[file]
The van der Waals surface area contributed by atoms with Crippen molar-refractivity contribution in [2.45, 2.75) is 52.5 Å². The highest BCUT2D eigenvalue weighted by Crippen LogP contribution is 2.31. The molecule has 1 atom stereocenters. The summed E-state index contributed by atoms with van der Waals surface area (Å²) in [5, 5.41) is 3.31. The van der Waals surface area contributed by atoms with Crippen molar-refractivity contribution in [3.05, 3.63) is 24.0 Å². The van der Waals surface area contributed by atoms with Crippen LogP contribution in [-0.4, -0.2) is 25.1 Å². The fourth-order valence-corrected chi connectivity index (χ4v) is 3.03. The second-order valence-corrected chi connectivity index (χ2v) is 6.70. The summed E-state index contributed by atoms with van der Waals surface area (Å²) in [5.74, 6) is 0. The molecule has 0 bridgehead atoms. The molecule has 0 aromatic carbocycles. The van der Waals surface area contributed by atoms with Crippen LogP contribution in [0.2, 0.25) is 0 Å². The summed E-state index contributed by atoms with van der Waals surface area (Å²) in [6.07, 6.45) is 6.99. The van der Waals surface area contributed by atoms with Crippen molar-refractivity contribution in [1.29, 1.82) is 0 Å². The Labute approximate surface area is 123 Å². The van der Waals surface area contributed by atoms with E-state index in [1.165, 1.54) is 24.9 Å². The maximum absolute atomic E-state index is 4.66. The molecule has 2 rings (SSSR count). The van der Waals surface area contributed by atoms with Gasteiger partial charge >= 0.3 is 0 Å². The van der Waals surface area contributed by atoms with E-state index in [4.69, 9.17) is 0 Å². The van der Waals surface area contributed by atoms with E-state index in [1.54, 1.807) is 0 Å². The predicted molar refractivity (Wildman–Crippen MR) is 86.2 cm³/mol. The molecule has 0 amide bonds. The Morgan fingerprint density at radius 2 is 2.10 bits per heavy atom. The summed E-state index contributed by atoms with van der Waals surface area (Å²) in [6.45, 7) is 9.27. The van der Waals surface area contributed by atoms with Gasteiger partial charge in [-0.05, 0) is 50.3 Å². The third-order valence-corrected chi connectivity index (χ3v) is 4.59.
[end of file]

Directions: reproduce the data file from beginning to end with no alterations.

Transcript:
The van der Waals surface area contributed by atoms with Crippen molar-refractivity contribution in [2.45, 2.75) is 52.5 Å². The highest BCUT2D eigenvalue weighted by Crippen LogP contribution is 2.31. The molecule has 1 atom stereocenters. The summed E-state index contributed by atoms with van der Waals surface area (Å²) in [5, 5.41) is 3.31. The van der Waals surface area contributed by atoms with Crippen molar-refractivity contribution in [3.05, 3.63) is 24.0 Å². The van der Waals surface area contributed by atoms with Crippen LogP contribution in [-0.4, -0.2) is 25.1 Å². The fourth-order valence-corrected chi connectivity index (χ4v) is 3.03. The second-order valence-corrected chi connectivity index (χ2v) is 6.70. The summed E-state index contributed by atoms with van der Waals surface area (Å²) in [5.74, 6) is 0. The molecule has 0 bridgehead atoms. The molecule has 0 aromatic carbocycles. The van der Waals surface area contributed by atoms with Crippen LogP contribution in [0.2, 0.25) is 0 Å². The summed E-state index contributed by atoms with van der Waals surface area (Å²) in [6.07, 6.45) is 6.99. The van der Waals surface area contributed by atoms with Crippen molar-refractivity contribution in [1.29, 1.82) is 0 Å². The Labute approximate surface area is 123 Å². The van der Waals surface area contributed by atoms with E-state index in [1.165, 1.54) is 24.9 Å². The maximum absolute atomic E-state index is 4.66. The molecule has 2 rings (SSSR count). The van der Waals surface area contributed by atoms with Gasteiger partial charge >= 0.3 is 0 Å². The van der Waals surface area contributed by atoms with E-state index in [4.69, 9.17) is 0 Å². The van der Waals surface area contributed by atoms with E-state index in [1.54, 1.807) is 0 Å². The predicted molar refractivity (Wildman–Crippen MR) is 86.2 cm³/mol. The molecule has 0 amide bonds. The Morgan fingerprint density at radius 2 is 2.10 bits per heavy atom. The summed E-state index contributed by atoms with van der Waals surface area (Å²) in [6.45, 7) is 9.27. The van der Waals surface area contributed by atoms with Gasteiger partial charge in [-0.05, 0) is 50.3 Å². The third-order valence-corrected chi connectivity index (χ3v) is 4.59.